During deblocking, liquid nitrogen is applied to the side of the mold 14 opposite the contact lens 16 as shown in FIG. 3. The liquid nitrogen substantially reduces the temperature of the mold 14 and the contact lens 16. The contact lens 16 separates itself from the mold 14 and falls toward the bottom plate 22. The small quantity of liquid nitrogen applied to the mold 14 quickly evaporates leaving behind only a clean and deblocked lens mold.
In the preferred embodiment shown in
Although any type of three dimensional object may serve as a spacer between the top and bottom plates, the washer-like spacers 23 shown in
Referring now to FIG. 4 and
It is to be understood that numerous other orientations are possible for the bottom plate and the contact lens collector. For example, the contact lens collector could comprise a table-like structure rather than a hemispherical structure. Likewise, the bottom plate and the contact lens collector could be a single integrated unit. Furthermore, the generally hemispherical structure 32, shown in a convex orientation in
The generally hemispherical structure 32 shown in
The top plate 20 and the bottom plate 22 are separated after deblocking is completed. The bottom plate 22 and the deblocked contact lens 16 proceed to subsequent points in the manufacturing process. After the initial observation that temperature reduction alone could deblock a contact lens, several more experiments were conducted to explore what effect, if any, this deblocking method had on a lens. These experiments proceeded as follows.
One hundred and fifty six (156) lenses with a Rx of−1.75 are manufactured according to Example B5 of U.S. Pat. No. 5,760,100 and staged within their molds and plastic bags for approximately 25 days prior to mold separation. Upon separation, the lenses and the front curve molds to which they adhered are separated into three groups each containing 52 lenses: A (Example 1), B (Example 2), and C (Example 3), for further testing. No lenses are damaged due to mold separation.
The Group A lenses are deblocked using IPA deblocking techniques known in the art. Each lens successfully separates from its mold surface by bathing the lens in IPA. All lenses exhibit good clarity, sphericity, and flex.
The Group B lenses are deblocked using direct contact with liquid nitrogen (i.e. liquid nitrogen was applied directly to the lens). Each lens separates from its mold surface, taking an average of 9.8 seconds. All lenses deblocked by this technique exhibit good clarity, sphericity, and flex. Furthermore, the deblocking technique does not result in detrimental changes in Rx measurements, mechanical properties (modulus, maximum stress, maximum elongation, and thickness), ion permeability, or XPS.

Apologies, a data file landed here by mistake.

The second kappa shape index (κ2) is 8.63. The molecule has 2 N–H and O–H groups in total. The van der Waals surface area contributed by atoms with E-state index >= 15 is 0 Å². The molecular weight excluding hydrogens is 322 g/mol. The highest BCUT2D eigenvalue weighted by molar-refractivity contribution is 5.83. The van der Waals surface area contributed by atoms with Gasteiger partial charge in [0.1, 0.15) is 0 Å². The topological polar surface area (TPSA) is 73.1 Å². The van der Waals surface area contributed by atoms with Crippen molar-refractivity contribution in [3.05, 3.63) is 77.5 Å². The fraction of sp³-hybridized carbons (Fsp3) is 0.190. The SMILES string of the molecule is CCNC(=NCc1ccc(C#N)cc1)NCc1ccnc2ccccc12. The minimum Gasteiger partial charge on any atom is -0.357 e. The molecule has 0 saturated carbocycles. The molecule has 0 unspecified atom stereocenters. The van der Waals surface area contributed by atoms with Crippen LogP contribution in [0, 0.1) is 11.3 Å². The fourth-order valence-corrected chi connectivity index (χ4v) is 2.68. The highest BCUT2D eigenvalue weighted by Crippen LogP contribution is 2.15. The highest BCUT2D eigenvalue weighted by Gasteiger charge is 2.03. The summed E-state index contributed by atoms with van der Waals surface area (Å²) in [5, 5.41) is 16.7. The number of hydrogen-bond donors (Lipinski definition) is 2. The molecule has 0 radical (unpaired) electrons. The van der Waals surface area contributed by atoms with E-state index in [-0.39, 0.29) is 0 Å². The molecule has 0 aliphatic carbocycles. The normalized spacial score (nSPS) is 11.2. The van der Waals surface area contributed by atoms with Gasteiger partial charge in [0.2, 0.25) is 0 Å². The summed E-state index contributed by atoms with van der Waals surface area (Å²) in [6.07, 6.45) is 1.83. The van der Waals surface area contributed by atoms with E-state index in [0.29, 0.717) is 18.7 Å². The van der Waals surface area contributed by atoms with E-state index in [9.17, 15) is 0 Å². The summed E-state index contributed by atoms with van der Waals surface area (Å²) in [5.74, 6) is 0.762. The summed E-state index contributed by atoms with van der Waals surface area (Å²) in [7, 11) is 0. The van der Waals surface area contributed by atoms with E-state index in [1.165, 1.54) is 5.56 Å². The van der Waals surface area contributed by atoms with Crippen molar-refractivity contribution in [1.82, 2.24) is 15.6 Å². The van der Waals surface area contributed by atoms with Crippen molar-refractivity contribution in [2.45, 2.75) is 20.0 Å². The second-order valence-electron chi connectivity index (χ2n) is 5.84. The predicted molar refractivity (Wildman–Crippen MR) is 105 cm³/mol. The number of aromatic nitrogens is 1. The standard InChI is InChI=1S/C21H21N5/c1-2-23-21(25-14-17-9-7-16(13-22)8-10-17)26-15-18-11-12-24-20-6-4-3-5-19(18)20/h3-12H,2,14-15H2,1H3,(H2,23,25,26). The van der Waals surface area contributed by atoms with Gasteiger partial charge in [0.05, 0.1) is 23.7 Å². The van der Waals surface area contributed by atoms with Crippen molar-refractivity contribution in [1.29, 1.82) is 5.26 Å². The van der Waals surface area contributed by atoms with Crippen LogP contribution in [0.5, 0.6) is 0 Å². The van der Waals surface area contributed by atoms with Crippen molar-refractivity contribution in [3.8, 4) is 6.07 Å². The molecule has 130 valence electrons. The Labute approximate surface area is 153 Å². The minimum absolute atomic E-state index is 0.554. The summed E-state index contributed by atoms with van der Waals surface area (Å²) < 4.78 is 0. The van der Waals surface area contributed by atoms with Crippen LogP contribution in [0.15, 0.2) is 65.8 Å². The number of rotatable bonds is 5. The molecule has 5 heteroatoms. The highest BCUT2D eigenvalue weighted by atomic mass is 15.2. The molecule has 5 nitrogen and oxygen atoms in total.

The Group C lenses are deblocked using indirect contact with liquid nitrogen (i.e. liquid nitrogen was applied to the side of the front curve mold opposite the contact lens). Forty-seven out of the fifty-two lenses separate from the mold surface, taking an average of 16.5 seconds. The failure of the five lenses to separate may have been partially due to excess lens material in the mold. All lenses deblocked by this technique exhibit good clarity, sphericity, and flex. Furthermore, the deblocking technique does not result in detrimental changes in Rx measurements, mechanical properties (modulus, maximum stress, maximum elongation, and thickness), ion permeability, or XPS.
As stated previously, the invention is preferably practiced using polypropylene molds. Because polypropylene is a known insulator, the difference in time between Group A (direct contact; 9.8 s) and Group B (indirect contact; 16.5 s) is most likely due to differences in the cooling efficiency of the two cooling methods, as well as location for freezing. One of skill in the art will recognize that the placement of contact of the cryogenic material with the mold will affect the cooling efficiency. Only routine experimentation is necessary to determine the optimum placement. Currently, it is preferred to place the cryogenic material immediately above the contact lens in the mold as explained above with reference to FIG. 2.
The invention has been described in detail, with reference to certain preferred embodiments, in order to enable the reader to practice the invention without undue experimentation. However, a person having ordinary skill in the art will readily recognize that many of the components and parameters may be varied or modified to a certain extent without departing from the scope and spirit of the invention. Furthermore, titles, headings, or the like are provided to enhance the reader's comprehension of this document, and should not be read as limiting the scope of the present invention. Accordingly, only the following claims and reasonable extensions and equivalents define the intellectual property rights to the invention.
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|U.S. Classification||264/2.6, 264/334, 264/28|
|International Classification||B29C35/16, B29C37/00, B29D11/00|
|Cooperative Classification||B29C37/0003, B29C2035/165, B29K2995/0084, B29D11/00201, B29L2011/0041|
|European Classification||B29D11/00C4Y5B, B29C37/00B|
|Feb 4, 2009||FPAY||Fee payment|
Year of fee payment: 4
|Feb 6, 2013||FPAY||Fee payment|
Year of fee payment: 8
|Sep 16, 2014||AS||Assignment|
Free format text: ASSIGNMENT OF ASSIGNORS INTEREST;ASSIGNORS:AJELLO, ELLEN MARIE;WILDE, MICHAEL NELSON;SIGNING DATES FROM 20001009 TO 20001010;REEL/FRAME:033746/0210
Owner name: NOVARTIS AG, SWITZERLAND